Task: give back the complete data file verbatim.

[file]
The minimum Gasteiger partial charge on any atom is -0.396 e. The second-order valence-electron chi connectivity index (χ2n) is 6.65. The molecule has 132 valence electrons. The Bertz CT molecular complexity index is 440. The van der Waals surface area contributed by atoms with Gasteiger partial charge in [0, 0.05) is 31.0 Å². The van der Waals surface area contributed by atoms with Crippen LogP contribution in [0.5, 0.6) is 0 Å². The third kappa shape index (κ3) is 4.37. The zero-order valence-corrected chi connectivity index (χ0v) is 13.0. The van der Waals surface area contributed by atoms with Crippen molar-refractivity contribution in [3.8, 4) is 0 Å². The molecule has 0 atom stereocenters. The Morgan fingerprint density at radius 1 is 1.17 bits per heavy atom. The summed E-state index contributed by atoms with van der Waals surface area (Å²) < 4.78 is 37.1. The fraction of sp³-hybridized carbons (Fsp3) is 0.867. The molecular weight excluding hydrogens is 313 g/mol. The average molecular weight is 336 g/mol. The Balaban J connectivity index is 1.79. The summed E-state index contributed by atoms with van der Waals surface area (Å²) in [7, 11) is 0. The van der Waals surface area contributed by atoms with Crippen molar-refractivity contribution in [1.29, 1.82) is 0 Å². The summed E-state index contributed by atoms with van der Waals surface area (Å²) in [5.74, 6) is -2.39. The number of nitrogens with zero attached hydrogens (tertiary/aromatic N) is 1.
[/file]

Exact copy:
The minimum Gasteiger partial charge on any atom is -0.396 e. The second-order valence-electron chi connectivity index (χ2n) is 6.65. The molecule has 132 valence electrons. The Bertz CT molecular complexity index is 440. The van der Waals surface area contributed by atoms with Gasteiger partial charge in [0, 0.05) is 31.0 Å². The van der Waals surface area contributed by atoms with Crippen LogP contribution in [0.5, 0.6) is 0 Å². The third kappa shape index (κ3) is 4.37. The zero-order valence-corrected chi connectivity index (χ0v) is 13.0. The van der Waals surface area contributed by atoms with Crippen molar-refractivity contribution in [3.8, 4) is 0 Å². The molecule has 0 atom stereocenters. The Morgan fingerprint density at radius 1 is 1.17 bits per heavy atom. The summed E-state index contributed by atoms with van der Waals surface area (Å²) < 4.78 is 37.1. The fraction of sp³-hybridized carbons (Fsp3) is 0.867. The molecular weight excluding hydrogens is 313 g/mol. The average molecular weight is 336 g/mol. The Balaban J connectivity index is 1.79. The summed E-state index contributed by atoms with van der Waals surface area (Å²) in [7, 11) is 0. The van der Waals surface area contributed by atoms with Crippen molar-refractivity contribution in [1.29, 1.82) is 0 Å². The summed E-state index contributed by atoms with van der Waals surface area (Å²) in [5.74, 6) is -2.39. The number of nitrogens with zero attached hydrogens (tertiary/aromatic N) is 1.